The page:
Set up in 2001 to analyse the
adequacy of the existing political and regulatory framework for aerospace
in Europe, the European Advisory Group on Aerospace has identified key
areas that will determine the future competitiveness of the industry and
its ability to contribute effectively to Europe’s main policy goals.
Their findings have now been presented to the President of the European
Commission, Romano Prodi, in a report entitled, Strategic Aerospace Review
for the 21st Century (STAR 21).
Europe’s leaders have set wide-ranging goals
for the European Union with important implications for the aerospace industry.
More than ever, economic and industrial structures must be capable of
attaining ambitious targets in terms of competitiveness while responding
to evolving foreign and security policies. According to the STAR 21 report
(pdf file), a thriving aerospace industry is crucial to ensuring a secure
and prosperous future for Europe. It represents an invaluable pool of
key skills and technologies and is a driving force for innovation. It
provides the means of delivery of services from space and makes an essential
contribution to security and defence.
The European aerospace industry is a world leader
in several key market sectors. Its well-being depends on both civil- and
defence-related applications, complementary and mutually dependant areas.
Operating within both markets means sharing skills and technologies and
reaping economic benefits from a broad product range.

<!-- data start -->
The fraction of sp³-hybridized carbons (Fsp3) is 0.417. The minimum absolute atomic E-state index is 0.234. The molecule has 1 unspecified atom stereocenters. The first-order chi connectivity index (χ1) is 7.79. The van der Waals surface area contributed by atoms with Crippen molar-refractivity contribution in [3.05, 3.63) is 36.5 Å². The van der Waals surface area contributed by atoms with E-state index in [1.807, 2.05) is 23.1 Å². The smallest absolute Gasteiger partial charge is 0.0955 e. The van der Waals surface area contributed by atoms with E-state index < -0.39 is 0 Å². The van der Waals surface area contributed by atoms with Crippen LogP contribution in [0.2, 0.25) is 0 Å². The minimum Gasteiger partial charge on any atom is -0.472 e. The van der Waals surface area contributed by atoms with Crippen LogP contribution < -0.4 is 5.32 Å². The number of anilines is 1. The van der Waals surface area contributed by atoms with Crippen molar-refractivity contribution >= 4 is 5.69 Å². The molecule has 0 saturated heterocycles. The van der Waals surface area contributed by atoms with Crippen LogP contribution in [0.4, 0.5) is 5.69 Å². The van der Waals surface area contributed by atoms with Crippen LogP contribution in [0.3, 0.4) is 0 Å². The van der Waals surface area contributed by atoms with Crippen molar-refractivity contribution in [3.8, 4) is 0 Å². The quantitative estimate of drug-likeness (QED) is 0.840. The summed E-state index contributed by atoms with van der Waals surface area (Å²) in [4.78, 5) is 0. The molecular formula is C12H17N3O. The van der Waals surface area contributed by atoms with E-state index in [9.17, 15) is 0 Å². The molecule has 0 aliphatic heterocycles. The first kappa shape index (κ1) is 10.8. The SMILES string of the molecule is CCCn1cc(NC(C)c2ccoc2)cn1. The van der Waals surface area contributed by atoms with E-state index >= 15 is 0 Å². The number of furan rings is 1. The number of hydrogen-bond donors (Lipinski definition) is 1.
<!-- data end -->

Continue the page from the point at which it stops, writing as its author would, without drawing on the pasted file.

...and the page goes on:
||The Advisory Group
– membership and key findings
The European Advisory
Group on Aerospace comprises seven aerospace industry chairmen,
five European Commissioners, including Research Commissioner Philippe
Busquin , the EU High Representative for the Common Foreign
and Security Policy and two Members of the European Parliament.
In considering the issues facing the European
aerospace industry, the Advisory Council has set out four key findings
in the STAR 21 report:
- Aerospace is vital to meeting Europe’s objectives for
economic growth, security and quality of life;
- A strong industrial base provides Europe with choices and options
with regard to its presence and influence on the world stage;
- European aerospace must remain strong to be a full partner
in the global marketplace;
- Europe must remain at the forefront of key technologies to
have an innovative and competitive aerospace industry.
The STAR 21 report
identifies a number of areas in which the European Institutions,
Member States and the aerospace industry must act to maintain Europe’s
leading position in the aerospace sector:
- World markets – Europe’s goal
should be to secure a level playing field, allowing for fair competition,
including convergence of global export control procedures, reciprocal
market access and more international co-operation.
- Operating environment – A coordinated
research strategy, including increased resources, is essential.
An estimated € 100 billion is required over the next 20 years.
Tax incentives should also be considered.
- Governance of civil aviation – The EU
should be a policy-maker in all areas of civil aviation. A master
plan for air traffic management will be a crucial element under
European Sky initiative.
- Defence - Security and defence are seen as
the areas of most pressing need. A coherent European structure
is a prerequisite, with harmonised military goals and jointly
- Space – The report welcomes moves towards
a consolidated European space policy with adequate funding. The
programmes are seen as key elements.
||Call for views
The European Advisory
Group on Aerospace is calling for the widest possible response to
its analysis and recommendations and is looking forward in particular
to the reaction of Member States and Community institutions.